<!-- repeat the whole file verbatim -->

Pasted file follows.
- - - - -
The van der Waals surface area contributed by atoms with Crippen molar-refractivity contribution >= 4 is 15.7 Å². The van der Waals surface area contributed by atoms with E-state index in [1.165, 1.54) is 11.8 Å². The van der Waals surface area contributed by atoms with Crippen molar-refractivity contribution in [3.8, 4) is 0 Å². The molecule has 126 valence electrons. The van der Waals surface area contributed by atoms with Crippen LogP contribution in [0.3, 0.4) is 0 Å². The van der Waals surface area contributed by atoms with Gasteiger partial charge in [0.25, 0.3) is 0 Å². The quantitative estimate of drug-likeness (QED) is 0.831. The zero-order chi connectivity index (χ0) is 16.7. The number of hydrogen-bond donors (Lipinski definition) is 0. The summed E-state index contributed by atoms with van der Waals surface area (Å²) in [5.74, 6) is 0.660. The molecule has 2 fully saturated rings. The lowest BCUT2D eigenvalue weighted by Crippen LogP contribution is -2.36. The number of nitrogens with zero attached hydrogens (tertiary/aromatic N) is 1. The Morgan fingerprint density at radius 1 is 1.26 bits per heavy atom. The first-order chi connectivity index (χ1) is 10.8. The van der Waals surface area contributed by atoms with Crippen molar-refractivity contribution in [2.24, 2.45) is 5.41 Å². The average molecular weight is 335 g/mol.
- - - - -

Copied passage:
The van der Waals surface area contributed by atoms with Crippen molar-refractivity contribution >= 4 is 15.7 Å². The van der Waals surface area contributed by atoms with E-state index in [1.165, 1.54) is 11.8 Å². The van der Waals surface area contributed by atoms with Crippen molar-refractivity contribution in [3.8, 4) is 0 Å². The molecule has 126 valence electrons. The van der Waals surface area contributed by atoms with Crippen LogP contribution in [0.3, 0.4) is 0 Å². The van der Waals surface area contributed by atoms with Gasteiger partial charge in [0.25, 0.3) is 0 Å². The quantitative estimate of drug-likeness (QED) is 0.831. The zero-order chi connectivity index (χ0) is 16.7. The number of hydrogen-bond donors (Lipinski definition) is 0. The summed E-state index contributed by atoms with van der Waals surface area (Å²) in [5.74, 6) is 0.660. The molecule has 2 fully saturated rings. The lowest BCUT2D eigenvalue weighted by Crippen LogP contribution is -2.36. The number of nitrogens with zero attached hydrogens (tertiary/aromatic N) is 1. The Morgan fingerprint density at radius 1 is 1.26 bits per heavy atom. The first-order chi connectivity index (χ1) is 10.8. The van der Waals surface area contributed by atoms with Crippen molar-refractivity contribution in [2.24, 2.45) is 5.41 Å². The average molecular weight is 335 g/mol.